Alzheimer’s Linked to Protein that Repairs DNA

Alzheimer’s Linked to Protein that Repairs DNA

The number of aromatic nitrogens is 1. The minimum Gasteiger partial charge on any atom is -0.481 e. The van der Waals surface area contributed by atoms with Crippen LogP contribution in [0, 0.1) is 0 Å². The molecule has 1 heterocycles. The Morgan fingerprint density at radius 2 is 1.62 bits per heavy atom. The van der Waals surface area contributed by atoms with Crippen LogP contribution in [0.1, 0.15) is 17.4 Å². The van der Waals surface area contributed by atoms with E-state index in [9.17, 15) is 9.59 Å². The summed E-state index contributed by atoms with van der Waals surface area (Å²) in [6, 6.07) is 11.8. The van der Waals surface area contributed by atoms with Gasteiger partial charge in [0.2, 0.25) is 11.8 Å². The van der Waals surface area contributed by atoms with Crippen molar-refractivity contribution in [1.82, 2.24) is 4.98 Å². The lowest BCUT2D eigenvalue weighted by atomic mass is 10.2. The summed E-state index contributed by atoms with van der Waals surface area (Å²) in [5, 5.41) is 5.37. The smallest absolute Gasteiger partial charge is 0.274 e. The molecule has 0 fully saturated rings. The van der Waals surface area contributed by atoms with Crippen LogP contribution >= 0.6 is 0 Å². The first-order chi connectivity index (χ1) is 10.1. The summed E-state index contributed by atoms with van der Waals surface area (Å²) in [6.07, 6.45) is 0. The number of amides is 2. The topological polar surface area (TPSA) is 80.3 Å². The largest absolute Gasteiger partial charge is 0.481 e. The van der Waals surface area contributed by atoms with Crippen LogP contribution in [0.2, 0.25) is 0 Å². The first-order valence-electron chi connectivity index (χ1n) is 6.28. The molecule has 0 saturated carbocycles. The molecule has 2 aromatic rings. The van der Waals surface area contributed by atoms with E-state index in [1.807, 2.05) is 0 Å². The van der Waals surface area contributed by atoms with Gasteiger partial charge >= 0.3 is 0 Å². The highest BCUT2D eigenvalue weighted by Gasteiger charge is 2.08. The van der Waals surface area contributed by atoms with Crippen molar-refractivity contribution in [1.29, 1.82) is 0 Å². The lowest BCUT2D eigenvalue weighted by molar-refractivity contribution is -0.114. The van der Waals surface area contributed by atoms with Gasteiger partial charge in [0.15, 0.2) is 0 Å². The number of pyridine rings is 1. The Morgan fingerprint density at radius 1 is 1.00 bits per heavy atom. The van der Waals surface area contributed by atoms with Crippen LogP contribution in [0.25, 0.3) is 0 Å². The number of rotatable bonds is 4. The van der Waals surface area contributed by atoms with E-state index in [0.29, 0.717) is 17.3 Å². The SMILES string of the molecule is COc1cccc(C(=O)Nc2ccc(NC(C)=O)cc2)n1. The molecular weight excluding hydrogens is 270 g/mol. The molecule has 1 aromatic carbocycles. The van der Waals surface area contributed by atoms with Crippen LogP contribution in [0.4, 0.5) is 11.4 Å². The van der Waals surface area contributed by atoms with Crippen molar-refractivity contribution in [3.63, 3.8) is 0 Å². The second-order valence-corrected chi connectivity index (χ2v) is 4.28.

Alzheimer’s disease and cognitive deficits could be linked to reduced neuronal levels of BRCA1, a protein typically targeted in cancer research. These were the results of a study entitled "DNA repair factor BRCA1 depletion occurs in Alzheimer brains and impairs cognitive function in mice," published in Nature Communications. Neurodegenerative diseases like Alzheimer’s are characterized by neurons’ progressive loss of structure and function,   ultimately leading to their death. Many factors have been suggested to contribute to nerve cell death, including membrane damage, mitochondrial dysfunction, and the accumulation of toxic proteins. Defective DNA repair can also be a contributing factor, and this is where the protein comes into play. BRCA1 is a protein involved in DNA repair, notably during the process of cell division, and its impairment is known to cause the development of malignant cells, especially in breast and ovarian cancers. The function of BRCA1 in nerve cells is not yet established, but here researchers hypothesized that DNA repair in neurons contributes to facilitated learning and memory — and an imbalance between damage and repair may lead to neurodegeneration. “BRCA1 has so far been studied primarily in dividing (multiplying) cells and in cancer, which is characterized by abnormal increases in cell numbers. We were therefore surprised to find that it also plays important roles in neurons, which don’t divide, and in a neurodegenerative disorder that is characterized by a loss of these brain cells,” first author Elsa Sube
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